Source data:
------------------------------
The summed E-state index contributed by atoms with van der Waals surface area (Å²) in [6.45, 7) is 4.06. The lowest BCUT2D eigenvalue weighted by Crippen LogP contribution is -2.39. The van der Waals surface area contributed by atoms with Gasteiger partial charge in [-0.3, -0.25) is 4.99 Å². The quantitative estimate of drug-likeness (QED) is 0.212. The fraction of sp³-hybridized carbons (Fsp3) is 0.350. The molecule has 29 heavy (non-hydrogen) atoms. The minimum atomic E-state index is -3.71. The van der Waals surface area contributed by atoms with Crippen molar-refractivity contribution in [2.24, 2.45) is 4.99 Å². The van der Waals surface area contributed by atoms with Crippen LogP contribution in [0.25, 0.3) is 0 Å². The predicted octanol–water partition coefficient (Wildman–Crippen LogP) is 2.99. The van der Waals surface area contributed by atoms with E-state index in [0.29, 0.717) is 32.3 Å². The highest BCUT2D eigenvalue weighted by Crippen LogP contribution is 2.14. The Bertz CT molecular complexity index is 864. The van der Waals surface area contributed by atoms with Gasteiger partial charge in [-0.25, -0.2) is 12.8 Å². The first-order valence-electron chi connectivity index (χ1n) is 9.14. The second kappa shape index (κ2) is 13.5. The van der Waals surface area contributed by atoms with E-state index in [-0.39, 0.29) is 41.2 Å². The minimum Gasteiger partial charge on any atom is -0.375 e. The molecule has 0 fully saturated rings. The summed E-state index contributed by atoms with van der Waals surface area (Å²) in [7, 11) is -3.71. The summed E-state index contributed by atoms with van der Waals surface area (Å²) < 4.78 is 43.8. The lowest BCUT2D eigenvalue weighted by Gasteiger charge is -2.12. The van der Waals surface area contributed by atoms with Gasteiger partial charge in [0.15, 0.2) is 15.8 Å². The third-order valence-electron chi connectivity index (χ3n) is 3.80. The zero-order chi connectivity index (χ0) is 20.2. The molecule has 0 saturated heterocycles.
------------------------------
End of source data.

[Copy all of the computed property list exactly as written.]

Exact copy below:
The summed E-state index contributed by atoms with van der Waals surface area (Å²) in [6.45, 7) is 4.06. The lowest BCUT2D eigenvalue weighted by Crippen LogP contribution is -2.39. The van der Waals surface area contributed by atoms with Gasteiger partial charge in [-0.3, -0.25) is 4.99 Å². The quantitative estimate of drug-likeness (QED) is 0.212. The fraction of sp³-hybridized carbons (Fsp3) is 0.350. The molecule has 29 heavy (non-hydrogen) atoms. The minimum atomic E-state index is -3.71. The van der Waals surface area contributed by atoms with Crippen molar-refractivity contribution in [2.24, 2.45) is 4.99 Å². The van der Waals surface area contributed by atoms with Crippen LogP contribution in [0.25, 0.3) is 0 Å². The predicted octanol–water partition coefficient (Wildman–Crippen LogP) is 2.99. The van der Waals surface area contributed by atoms with E-state index in [0.29, 0.717) is 32.3 Å². The highest BCUT2D eigenvalue weighted by Crippen LogP contribution is 2.14. The Bertz CT molecular complexity index is 864. The van der Waals surface area contributed by atoms with Gasteiger partial charge in [-0.25, -0.2) is 12.8 Å². The first-order valence-electron chi connectivity index (χ1n) is 9.14. The second kappa shape index (κ2) is 13.5. The van der Waals surface area contributed by atoms with E-state index in [-0.39, 0.29) is 41.2 Å². The minimum Gasteiger partial charge on any atom is -0.375 e. The molecule has 0 fully saturated rings. The summed E-state index contributed by atoms with van der Waals surface area (Å²) in [7, 11) is -3.71. The summed E-state index contributed by atoms with van der Waals surface area (Å²) < 4.78 is 43.8. The lowest BCUT2D eigenvalue weighted by Gasteiger charge is -2.12. The van der Waals surface area contributed by atoms with Gasteiger partial charge in [0.15, 0.2) is 15.8 Å². The third-order valence-electron chi connectivity index (χ3n) is 3.80. The zero-order chi connectivity index (χ0) is 20.2. The molecule has 0 saturated heterocycles.